Then he comes to v.3. "V3 is a crucial quotation of Gen. 15.6 LXX (which has the passive 'was counted' unlike the Hebrew, which has the active 'he counted'). It needs to be stressed that Paul is not speaking here of Christ's righteousness counting in place of Abraham's righteousness or, for that matter, in place of later Christian believers' righteousness. The text is quite explicit--the exchange is between Abraham's faith and Abraham's righteousness. The former is credited or reckoned in lieu of or as the latter. Where then does the idea of imputed righteousness come from? It comes ultimately from Erasmus, and the Lutheran adoption of his reading of this material, as we shall now see"
I really don't know/understand what distinctions he is making.
Witherington tries to elucidate in a section inserted here: "A closer look: imputed righteousness versus reckoned righteous". Again,I am not sure what he is getting at exactly. Erasmus chose to translate from the Vulgate (which has "reputatum" not "imputatum") (my question: since when are we dealing with the Vulgate and the Latin?) Here was supposedly born a "rather strictly forensic understanding of diakaisosyne". About Luther he says: "Luther himself (as compared to whom? Erasmus? Calvin?) does not always go quite this far. He is prepared to say that only by the accrediting of a merciful God and by faith in his word do we become just. (as opposed to what?) He also is prepared to say that all of our good is in fact outside ourselves and located in Christ. But, as scholars have pointed out, Luther does not usually use the language of imputation."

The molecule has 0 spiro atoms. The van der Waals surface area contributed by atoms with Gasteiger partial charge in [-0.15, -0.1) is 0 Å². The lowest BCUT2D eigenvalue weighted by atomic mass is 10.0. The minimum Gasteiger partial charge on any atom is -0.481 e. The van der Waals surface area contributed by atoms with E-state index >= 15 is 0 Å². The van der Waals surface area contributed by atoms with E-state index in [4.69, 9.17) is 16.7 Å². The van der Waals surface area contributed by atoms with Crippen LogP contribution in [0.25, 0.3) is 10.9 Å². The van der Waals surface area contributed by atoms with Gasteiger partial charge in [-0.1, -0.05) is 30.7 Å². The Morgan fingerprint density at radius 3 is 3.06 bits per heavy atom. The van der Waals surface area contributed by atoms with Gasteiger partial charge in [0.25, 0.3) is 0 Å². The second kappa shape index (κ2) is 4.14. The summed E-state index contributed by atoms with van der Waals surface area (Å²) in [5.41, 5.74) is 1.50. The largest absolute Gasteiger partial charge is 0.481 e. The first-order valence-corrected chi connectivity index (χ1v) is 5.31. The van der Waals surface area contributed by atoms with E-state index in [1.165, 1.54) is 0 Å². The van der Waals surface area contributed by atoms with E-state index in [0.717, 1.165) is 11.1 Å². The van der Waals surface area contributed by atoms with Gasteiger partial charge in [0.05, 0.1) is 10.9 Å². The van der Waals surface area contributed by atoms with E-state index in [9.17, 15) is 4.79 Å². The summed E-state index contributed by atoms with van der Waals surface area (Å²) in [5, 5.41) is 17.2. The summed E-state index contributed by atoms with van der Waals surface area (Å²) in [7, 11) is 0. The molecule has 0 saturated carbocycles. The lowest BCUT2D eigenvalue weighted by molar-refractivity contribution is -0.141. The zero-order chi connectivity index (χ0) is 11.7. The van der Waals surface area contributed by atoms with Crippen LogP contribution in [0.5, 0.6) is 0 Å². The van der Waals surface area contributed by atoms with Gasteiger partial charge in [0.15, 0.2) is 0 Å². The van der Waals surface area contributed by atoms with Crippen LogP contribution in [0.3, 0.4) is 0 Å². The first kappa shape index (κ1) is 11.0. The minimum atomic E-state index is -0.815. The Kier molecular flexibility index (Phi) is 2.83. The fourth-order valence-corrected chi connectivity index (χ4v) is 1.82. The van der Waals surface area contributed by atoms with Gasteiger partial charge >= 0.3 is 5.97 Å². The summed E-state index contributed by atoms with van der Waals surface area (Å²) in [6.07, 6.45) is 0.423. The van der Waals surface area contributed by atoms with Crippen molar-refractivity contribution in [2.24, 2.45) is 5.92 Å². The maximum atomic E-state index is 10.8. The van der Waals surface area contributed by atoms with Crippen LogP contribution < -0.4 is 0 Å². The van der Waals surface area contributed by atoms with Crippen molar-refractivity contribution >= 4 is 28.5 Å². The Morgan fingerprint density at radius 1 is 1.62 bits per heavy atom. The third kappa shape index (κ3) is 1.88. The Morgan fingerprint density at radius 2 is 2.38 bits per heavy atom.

(does this make sense to anyone?)